[Date Prev][Date Next]   [Thread Prev][Thread Next]   [Thread Index] [Date Index] [Author Index]

Re: Command to install / check registry



https://github.com/openshift/origin/pull/1100 adds a command to install or check the integrated Docker registry which is installed as a service "docker-registry" in the default namespace.

To run

    $ openshift ex registry --create --credentials=<path_to_registry_credentials>

Like the router, the default "openshift-client" credentials should be sufficient for the registry.  Unlike the router, we don't support at this time installing more than one integrated registry, so no argument for a registry name is accepted.  Once you've created your registry you can check the status of the registry via:

    # have pods been registered to the service as endpoints?
    $ osc get service docker-registry

    # has the registry been deployed?
    $ osc get dc docker-registry

Note: this change also switches from using the image name "openshift/docker-registry" to "openshift/origin-docker-registry" for the registry to be compatible with the default naming scheme.  hack/install-registry.sh has been removed, and the end to end test and documentation updated.  In the end-to-end test, the registry port is now 5000 by default (eventually, we will switch to 443 and enforce https).



----- Original Message -----
> Now that more of the authentication and authorization pieces are integrated,
> we wanted to make setting up and configuring bits of the OpenShift
> infrastructure easier.  The first step is
> https://github.com/openshift/origin/pull/1043 which adds a new command:
> 
>   openshift ex router
> 
> (ex is for experimental, i.e. an alpha command).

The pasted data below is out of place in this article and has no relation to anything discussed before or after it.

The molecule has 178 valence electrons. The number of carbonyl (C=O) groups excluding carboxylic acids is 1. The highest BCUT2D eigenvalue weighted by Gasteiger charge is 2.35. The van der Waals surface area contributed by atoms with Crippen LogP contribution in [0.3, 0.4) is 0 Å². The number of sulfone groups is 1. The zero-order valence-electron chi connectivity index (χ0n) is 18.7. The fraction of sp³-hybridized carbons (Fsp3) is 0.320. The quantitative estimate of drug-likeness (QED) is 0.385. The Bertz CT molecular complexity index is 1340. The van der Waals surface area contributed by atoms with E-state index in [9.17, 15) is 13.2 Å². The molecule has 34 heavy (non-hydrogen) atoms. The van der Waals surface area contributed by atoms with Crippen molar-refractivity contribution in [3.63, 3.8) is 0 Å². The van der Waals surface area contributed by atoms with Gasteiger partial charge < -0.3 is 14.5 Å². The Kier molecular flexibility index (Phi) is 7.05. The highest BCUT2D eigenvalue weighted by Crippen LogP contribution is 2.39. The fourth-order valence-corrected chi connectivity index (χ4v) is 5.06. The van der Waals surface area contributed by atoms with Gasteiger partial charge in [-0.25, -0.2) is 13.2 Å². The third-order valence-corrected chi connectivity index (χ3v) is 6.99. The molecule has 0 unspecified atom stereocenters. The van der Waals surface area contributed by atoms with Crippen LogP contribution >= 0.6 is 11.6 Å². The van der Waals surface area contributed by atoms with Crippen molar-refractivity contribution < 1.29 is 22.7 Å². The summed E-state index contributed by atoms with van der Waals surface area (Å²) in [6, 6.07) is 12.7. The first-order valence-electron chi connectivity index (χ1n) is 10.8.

> 
> This is an admin level command that can check for an installed router,
> install one for you, help you templatize your routers (if you want to tweak
> them), and load the necessary credentials for the router into the
> definition.
> 
> To check your router, run:
> 
>   $ openshift ex router
> 
> It will look for a service called "router" in the default (or current)
> namespace.  If it doesn't find one, it'll tell you:
> 
>   $ openshift ex router
> 
> If you pass the '--create' flag OpenShift will generate a deployment config
> and a service for you based on a few flags - see the help for more details.
> You need to give the router the credentials it will use to authenticate to
> the master - you can do that by passing --credentials with a path to a
> .kubeconfig file.  The "openshift-client" kubeconfig has the right level of
> access.  To see what would be generated pass "-o yaml" (same as you would to
> osc get):
> 
>   $ openshift ex router
>   --credentials="<certdir>/openshift-client/.kubeconfig" -o yaml
>   .... yaml describing the router
> 
> If you like what you see, replace `-o yaml` with `--create` (or redirect it
> to a file, edit it, then cat it to `osc create -f -`):
> 
>   $ openshift ex router
>   --credentials="<certdir>/openshift-client/.kubeconfig" --create
>   router
>   router
> 
> That's a service and a deployment config:
> 
>   $ osc describe dc router
> 
> The router will spin up and create a pod.  Because it's a deployment config,
> you can now roll out config changes or scale it up.
> 
> You can also create named routers by giving `openshift ex router` an
> argument:
> 
>   $ openshift ex router myrouter-west --replicas=2 ...
> 
> The router command is just a simple generator right now - as we have more
> pieces of the infrastructure in place you should see more sophistication
> (like assigning your routers to an infrastructure zone, or defining shards).
> 
> Up next - the registry.


[Date Prev][Date Next]   [Thread Prev][Thread Next]   [Thread Index] [Date Index] [Author Index]